‘There is foam on the sea of our blood. It is the foam of history. We are the survivors, we say.’
‘Can bad mothers be taught to be good? Or maybe, can we be incentivized to bond? To love?’
‘Nothing has changed, Edgar said. What new event is written into their history? None. Where is their future? Nowhere. Are they against or for progress? It was dark when Edgar took the box outside down to the rubbish heap and sprinkled the dead moths upon the ashes of the diseased pawpaw.’ Janet Frame on an unsettling natural process.
In the not-so-distant future, middle-class underachievers are faced with a difficult choice: prison or motivational business classes.
‘Nathan: there’s something in the basement. In the locked rooms I was telling you about.’
What’s Not There Can’t Hurt You
‘A shadow gained body and grew, looming over the bed, and he caught the impression of long teeth and many limbs, smelled something claylike and vegetal.’
While the Nightjar Sleeps
‘But while the nightjar sleeps,’ said the mole, ‘it dreams of what it used to be and still sees beyond what isn’t true. And so can we, if we choose to look.’
Our Last Guest
‘Maybe anyone becomes unbearable after enough time in the honeymoon suite.’ Rowan Hisayo Buchanan’s story of eternity á deux.
‘Two women appeared embracing two of a kind – that is each woman held onto a globular lamp base that had luster.’
The Beauty and the Bat
‘I knew who she was well enough, by then – a competent woman in earnest who didn’t like me.’
‘When I picture my childhood, it’s like I’m swimming underwater.’ Merethe Lindstrøm’s story is translated from the Norwegian by Marta Eidsvåg, and is the winner of Harvill Secker’s Young Translators’ Prize 2016.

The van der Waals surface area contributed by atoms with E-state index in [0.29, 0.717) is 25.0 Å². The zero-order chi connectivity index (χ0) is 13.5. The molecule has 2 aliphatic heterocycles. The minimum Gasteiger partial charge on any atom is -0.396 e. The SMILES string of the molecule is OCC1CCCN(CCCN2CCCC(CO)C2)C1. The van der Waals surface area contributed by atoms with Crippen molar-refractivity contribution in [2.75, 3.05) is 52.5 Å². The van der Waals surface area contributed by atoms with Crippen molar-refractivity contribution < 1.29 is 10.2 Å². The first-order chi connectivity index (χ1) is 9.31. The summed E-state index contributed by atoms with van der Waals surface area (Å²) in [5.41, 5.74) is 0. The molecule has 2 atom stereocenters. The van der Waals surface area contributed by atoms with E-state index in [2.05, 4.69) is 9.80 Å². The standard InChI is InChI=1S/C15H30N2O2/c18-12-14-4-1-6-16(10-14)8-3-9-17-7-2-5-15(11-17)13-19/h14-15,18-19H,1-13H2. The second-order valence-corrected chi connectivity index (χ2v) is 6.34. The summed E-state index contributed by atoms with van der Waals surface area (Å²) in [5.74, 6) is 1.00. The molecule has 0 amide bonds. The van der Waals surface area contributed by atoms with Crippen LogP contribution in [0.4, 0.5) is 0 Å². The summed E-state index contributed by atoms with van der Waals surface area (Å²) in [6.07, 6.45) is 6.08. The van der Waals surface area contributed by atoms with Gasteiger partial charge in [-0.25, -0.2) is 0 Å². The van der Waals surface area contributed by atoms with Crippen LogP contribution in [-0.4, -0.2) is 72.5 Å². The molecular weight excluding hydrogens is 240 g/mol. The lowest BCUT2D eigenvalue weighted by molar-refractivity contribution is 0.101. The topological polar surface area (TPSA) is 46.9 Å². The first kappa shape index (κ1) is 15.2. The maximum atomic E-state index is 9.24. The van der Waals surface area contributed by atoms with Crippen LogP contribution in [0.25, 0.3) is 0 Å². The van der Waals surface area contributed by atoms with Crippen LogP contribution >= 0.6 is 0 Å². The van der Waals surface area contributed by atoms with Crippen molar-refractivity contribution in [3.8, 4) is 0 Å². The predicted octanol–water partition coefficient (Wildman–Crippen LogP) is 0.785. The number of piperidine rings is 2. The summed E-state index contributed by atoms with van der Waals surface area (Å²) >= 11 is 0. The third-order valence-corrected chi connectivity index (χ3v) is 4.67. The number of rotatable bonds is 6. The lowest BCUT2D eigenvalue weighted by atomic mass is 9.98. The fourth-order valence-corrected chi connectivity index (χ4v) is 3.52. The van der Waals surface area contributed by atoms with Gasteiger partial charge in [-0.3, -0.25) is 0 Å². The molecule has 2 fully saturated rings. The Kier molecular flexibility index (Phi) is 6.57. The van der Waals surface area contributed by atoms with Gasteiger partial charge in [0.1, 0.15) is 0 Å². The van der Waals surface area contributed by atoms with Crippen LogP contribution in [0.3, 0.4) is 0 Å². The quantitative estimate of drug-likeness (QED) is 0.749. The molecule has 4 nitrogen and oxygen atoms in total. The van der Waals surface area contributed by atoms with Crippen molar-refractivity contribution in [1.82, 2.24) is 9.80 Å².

Memoirs of a Polar Bear
‘I was perfectly content with my new life until I began to write my autobiography.’
‘I felt intolerably miserable. There were posters everywhere reminding me I was Manless’
Winnie and the Innocence of the World
‘This is how I became Winnie’s clandestine, outcast and utterly powerless guardian angel.’
The Good Citizens
‘In the black fog of her grief, Anna Kraft received an invitation.’
‘She feels the wildness enter her and keeps her eyes shut.’ New fiction from Eliza Robertson.
‘The bag was full of fresh dogshit. The note attached read For my children and theirs.’
‘In the not-too-distant future, all men would be on their feet, reduced to wearing out their soles on the streets.’
The Weak Spot
‘There was a certain kind of teenage girl who would relish not just the killing, but the trophy taking, choosing a tooth and using the pliers herself.’
Whatever Happened to Interracial Love?
‘It’s the year of “the human being”. The year of race-creed-color blindness. It’s 1963.’
‘My cousin is an artist. He says, You draw some good knives but you still need to work on your stab wounds.’
‘When I sleep, I dream of Will standing on our bed, flicking a whip against our faces. He draws blood.’
‘She’d gotten so used to her loneliness, she didn’t want to fall from it now.’
‘It must be a dreadful cross: this hot desire to join in with people who don’t want you.’
His Middle Name Was Not Jesus
‘He didn’t know their language but understood it in their boiling voices, the heat on their faces, how they singed each other with their eyes.’
Bastard Alias the Romantic
‘Can you imagine what it would be like if instead of killing we cuddled?’